April 5, 1999
I recently had the opportunity to participate in the "Music Bridges" event in Cuba. This event brought together Cuban and American musicians in a songwriting collaboration culminating in a concert March 28 at the Karl Marx Theater in Havana. I'm sure you must be wondering by now how I fit into this event. The fact is that the event organizer, Alan Scott, was given a tape of some music I recorded recently and liked it enough to invite me along.
I felt privileged to be a part of this collaboration, which included many of the greatest musicians in Cuba as well as Bonnie Raitt, Andy Summers, Me'Shell Ndegeocello, Montell Jordan, Michael Franti, the Indigo Girls and Don Was, to name a few from the American side. I was jazzed, no pun intended, to be a part of this trip, not only to hang out with so many musicians I admire, but also to get a sense of what Cuba is about.
What I discovered was that the economy there is fragile; the people survive on very little. I watched construction workers doing backbreaking work and somebody told me they make $10 a month. I also discovered that the Cuban people are among the happiest people I have ever met. They are open, friendly and full of life in spite of the economic gloom. And the vast majority love Castro. Their music has a rich, vibrant power, inciting dance and celebration. Their music is a celebration of life in spite of economic hardship.
The week was a blast. I got to collaborate with Bonnie Raitt and two Cuban musicians who were phenomenal. One night, a few of us went to the bars that Hemingway used to frequent. In one of them, three Cuban musicians played, and before long the tiny bar was jammed. Then Andy Summers was handed a guitar and played a few Police songs with everybody singing along.
>There were Cubans, tourists from around the world and several Americans there, but nationality and cultural differences vanished as we all belted out "Message in a Bottle" together, singing and dancing, united in music.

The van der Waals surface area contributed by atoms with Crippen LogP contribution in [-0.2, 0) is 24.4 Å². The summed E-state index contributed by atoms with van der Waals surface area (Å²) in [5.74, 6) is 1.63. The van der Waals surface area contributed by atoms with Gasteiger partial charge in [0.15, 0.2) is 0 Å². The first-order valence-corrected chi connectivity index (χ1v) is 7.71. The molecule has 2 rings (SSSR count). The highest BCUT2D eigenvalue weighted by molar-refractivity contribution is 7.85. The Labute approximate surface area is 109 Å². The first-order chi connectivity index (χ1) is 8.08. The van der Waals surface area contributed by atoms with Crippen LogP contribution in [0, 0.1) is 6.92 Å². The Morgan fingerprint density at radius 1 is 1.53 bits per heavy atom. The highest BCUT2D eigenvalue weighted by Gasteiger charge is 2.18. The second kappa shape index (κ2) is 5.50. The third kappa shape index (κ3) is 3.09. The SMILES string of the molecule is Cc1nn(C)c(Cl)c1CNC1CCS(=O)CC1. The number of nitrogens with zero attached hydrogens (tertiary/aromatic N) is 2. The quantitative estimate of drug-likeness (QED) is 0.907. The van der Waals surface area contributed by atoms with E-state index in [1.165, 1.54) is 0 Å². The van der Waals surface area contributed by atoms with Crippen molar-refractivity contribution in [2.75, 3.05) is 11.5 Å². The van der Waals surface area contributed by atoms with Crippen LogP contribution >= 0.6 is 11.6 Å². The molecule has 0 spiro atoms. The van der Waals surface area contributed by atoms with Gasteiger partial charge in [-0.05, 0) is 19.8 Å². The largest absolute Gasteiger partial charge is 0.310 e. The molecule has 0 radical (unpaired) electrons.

The concert at the Karl Marx Theater carried that spirit as well. The people there were well aware that this musical collaboration was something of a historic landmark. Earlier in the day, the Baltimore Orioles had played a Cuban team. Something important was happening in U.S.-Cuban relations. All of us felt like we were part of something special.
I left Cuba full of hope--not just about U.S-Cuban relations, but about the ability of people to move beyond a troubled past, beyond politics and nationalism to forge a relationship that is uniquely "of the people."
When I got back to L.A., I read an article in the Calendar section written by a woman I shared a taxi ride with in Havana ("An Accidental Island Tour," by Alisa Valdes-Rodriguez, March 30).
She described Cuba as a gigantic stage production of "Lord of the Flies" where all the men have gone insane, painted a picture of my Cuban journalist friend, Jorge Smith Mesa, as a whimpering, Cameron Diaz-obsessed >simpleton (which seems a more apt description of me), and described me as a pipsqueak in yellowed knee socks and stained T-shirt, thinner and balder than she would imagine, eating fistfuls of peanuts, mouth open, my teeth yellow and snaggled like a dinosaur's, spitting peanut paste on my Cuban friend who was too polite to wipe it off and mentioned my soft white underbelly and exposed butt crack as well as my overall lack of athleticism. In short, she described me to a T.
After I read it, I was still bathed in that warm afterglow that any good writing gives you, when Michael Franti called. He had just read her article from the previous day ("U.S., Cuban Musicians Jam in Havana," March 29), which described a song he had written and performed at the concert, "Can't Stop This Bus," as a condemnation of the Cuban political and social>systems (particularly the transportation system), when in fact it was a song about reconciliation. She even misquoted the lyrics. We agreed that her interpretation was miles better than the original intent.
However, her interpretation and failure to feel the warmth of the Cuban people was what I really missed in her writing. I politely suggest a return trip with maybe a more open heart.
Woody Harrelson has starred in "The People vs. Larry Flynt," "The Hi-Lo Country" and "EDtv" and is currently working on a project with Ron Shelton.
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